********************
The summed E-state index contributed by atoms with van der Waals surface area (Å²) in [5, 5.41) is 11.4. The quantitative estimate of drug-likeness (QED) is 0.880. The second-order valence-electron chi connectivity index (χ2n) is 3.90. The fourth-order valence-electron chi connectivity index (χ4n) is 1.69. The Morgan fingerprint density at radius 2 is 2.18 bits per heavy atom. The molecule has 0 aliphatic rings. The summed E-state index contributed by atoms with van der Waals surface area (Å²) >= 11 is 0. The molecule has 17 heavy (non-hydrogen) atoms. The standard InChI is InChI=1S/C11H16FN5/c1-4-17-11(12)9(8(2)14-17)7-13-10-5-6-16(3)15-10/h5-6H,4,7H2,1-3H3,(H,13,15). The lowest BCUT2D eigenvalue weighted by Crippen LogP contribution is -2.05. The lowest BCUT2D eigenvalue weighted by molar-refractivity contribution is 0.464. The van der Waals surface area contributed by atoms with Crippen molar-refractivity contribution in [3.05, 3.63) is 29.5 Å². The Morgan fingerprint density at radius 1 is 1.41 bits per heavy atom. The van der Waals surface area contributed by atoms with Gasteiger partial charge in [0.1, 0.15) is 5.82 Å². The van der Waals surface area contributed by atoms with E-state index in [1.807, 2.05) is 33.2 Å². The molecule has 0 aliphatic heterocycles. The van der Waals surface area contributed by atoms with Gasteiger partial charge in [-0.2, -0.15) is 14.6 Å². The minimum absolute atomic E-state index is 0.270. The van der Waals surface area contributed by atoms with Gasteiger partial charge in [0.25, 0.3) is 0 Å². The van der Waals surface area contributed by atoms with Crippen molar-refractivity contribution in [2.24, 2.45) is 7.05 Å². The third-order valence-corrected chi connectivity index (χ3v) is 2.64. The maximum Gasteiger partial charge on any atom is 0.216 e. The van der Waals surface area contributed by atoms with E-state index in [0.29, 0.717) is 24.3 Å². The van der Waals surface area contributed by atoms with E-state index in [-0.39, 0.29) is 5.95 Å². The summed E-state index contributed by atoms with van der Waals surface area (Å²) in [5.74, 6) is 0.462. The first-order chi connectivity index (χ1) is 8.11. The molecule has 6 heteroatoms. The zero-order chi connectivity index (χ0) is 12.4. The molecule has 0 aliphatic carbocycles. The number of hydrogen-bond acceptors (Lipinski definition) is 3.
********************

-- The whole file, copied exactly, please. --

The summed E-state index contributed by atoms with van der Waals surface area (Å²) in [5, 5.41) is 11.4. The quantitative estimate of drug-likeness (QED) is 0.880. The second-order valence-electron chi connectivity index (χ2n) is 3.90. The fourth-order valence-electron chi connectivity index (χ4n) is 1.69. The Morgan fingerprint density at radius 2 is 2.18 bits per heavy atom. The molecule has 0 aliphatic rings. The summed E-state index contributed by atoms with van der Waals surface area (Å²) >= 11 is 0. The molecule has 17 heavy (non-hydrogen) atoms. The standard InChI is InChI=1S/C11H16FN5/c1-4-17-11(12)9(8(2)14-17)7-13-10-5-6-16(3)15-10/h5-6H,4,7H2,1-3H3,(H,13,15). The lowest BCUT2D eigenvalue weighted by Crippen LogP contribution is -2.05. The lowest BCUT2D eigenvalue weighted by molar-refractivity contribution is 0.464. The van der Waals surface area contributed by atoms with Crippen molar-refractivity contribution in [3.05, 3.63) is 29.5 Å². The Morgan fingerprint density at radius 1 is 1.41 bits per heavy atom. The van der Waals surface area contributed by atoms with Gasteiger partial charge in [0.1, 0.15) is 5.82 Å². The van der Waals surface area contributed by atoms with E-state index in [1.807, 2.05) is 33.2 Å². The molecule has 0 aliphatic heterocycles. The van der Waals surface area contributed by atoms with Gasteiger partial charge in [-0.2, -0.15) is 14.6 Å². The minimum absolute atomic E-state index is 0.270. The van der Waals surface area contributed by atoms with Gasteiger partial charge in [0.25, 0.3) is 0 Å². The van der Waals surface area contributed by atoms with Crippen molar-refractivity contribution in [2.24, 2.45) is 7.05 Å². The third-order valence-corrected chi connectivity index (χ3v) is 2.64. The maximum Gasteiger partial charge on any atom is 0.216 e. The van der Waals surface area contributed by atoms with E-state index in [0.29, 0.717) is 24.3 Å². The van der Waals surface area contributed by atoms with E-state index in [-0.39, 0.29) is 5.95 Å². The summed E-state index contributed by atoms with van der Waals surface area (Å²) in [5.74, 6) is 0.462. The first-order chi connectivity index (χ1) is 8.11. The molecule has 6 heteroatoms. The zero-order chi connectivity index (χ0) is 12.4. The molecule has 0 aliphatic carbocycles. The number of hydrogen-bond acceptors (Lipinski definition) is 3.